Retelling Stories in Organizations: Understanding the Functions of Narrative Repetition




Dailey, Stephanie
Browning, Larry

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Academy of Management


Scholars have yet to explore narrative repetition—when a story is recalled and retold from another narrative—for its rich conceptual depth. To build a case for this area, we analyze stories from scholarly research to identify the functions of narrative repetition. We distinguish three dualities produced through repetition, which are grounded in cultural issues of sameness and difference. These dualities—control/resistance, differentiation/integration, and stability/change—bring a more sophisticated understanding of the inherent complexity of narrative as a mode of interpretation and offer a transformative view of narrative that describes how the meaning of stories shifts over time. When people repeat stories, some individuals may interpret a narrative of stability, whereas others may hear a hint of change. Furthermore, we offer narrative repetition as a new methodology for organizational research with the recommendation that scholars use the recurrence of a story as a starting point for inquiry into the cultural life of organizations.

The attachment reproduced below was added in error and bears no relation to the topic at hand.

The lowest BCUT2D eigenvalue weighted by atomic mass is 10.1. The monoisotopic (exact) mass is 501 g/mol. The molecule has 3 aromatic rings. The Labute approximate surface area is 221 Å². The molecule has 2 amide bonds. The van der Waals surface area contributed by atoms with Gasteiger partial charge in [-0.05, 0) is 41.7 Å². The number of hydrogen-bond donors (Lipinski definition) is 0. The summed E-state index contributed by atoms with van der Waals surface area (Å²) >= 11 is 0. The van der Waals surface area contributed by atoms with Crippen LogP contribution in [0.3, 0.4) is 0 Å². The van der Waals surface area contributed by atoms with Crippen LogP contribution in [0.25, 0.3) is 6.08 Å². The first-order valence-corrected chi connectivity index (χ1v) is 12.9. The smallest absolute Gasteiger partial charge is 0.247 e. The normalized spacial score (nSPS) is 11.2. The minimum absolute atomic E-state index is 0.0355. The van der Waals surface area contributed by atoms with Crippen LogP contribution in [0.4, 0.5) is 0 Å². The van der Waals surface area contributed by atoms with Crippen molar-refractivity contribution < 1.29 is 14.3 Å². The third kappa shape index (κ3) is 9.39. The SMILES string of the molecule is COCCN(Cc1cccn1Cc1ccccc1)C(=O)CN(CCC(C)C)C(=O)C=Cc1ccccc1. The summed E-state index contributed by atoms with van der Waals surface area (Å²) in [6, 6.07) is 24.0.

narrative repetition, organizational research, scholarly research, Communication Studies


Dailey, S. L., & Browning, L. (2013). Retelling stories in organizations: Understanding the functions of narrative repetition. Academy of Management Review, 39(1), pp. 22–43.


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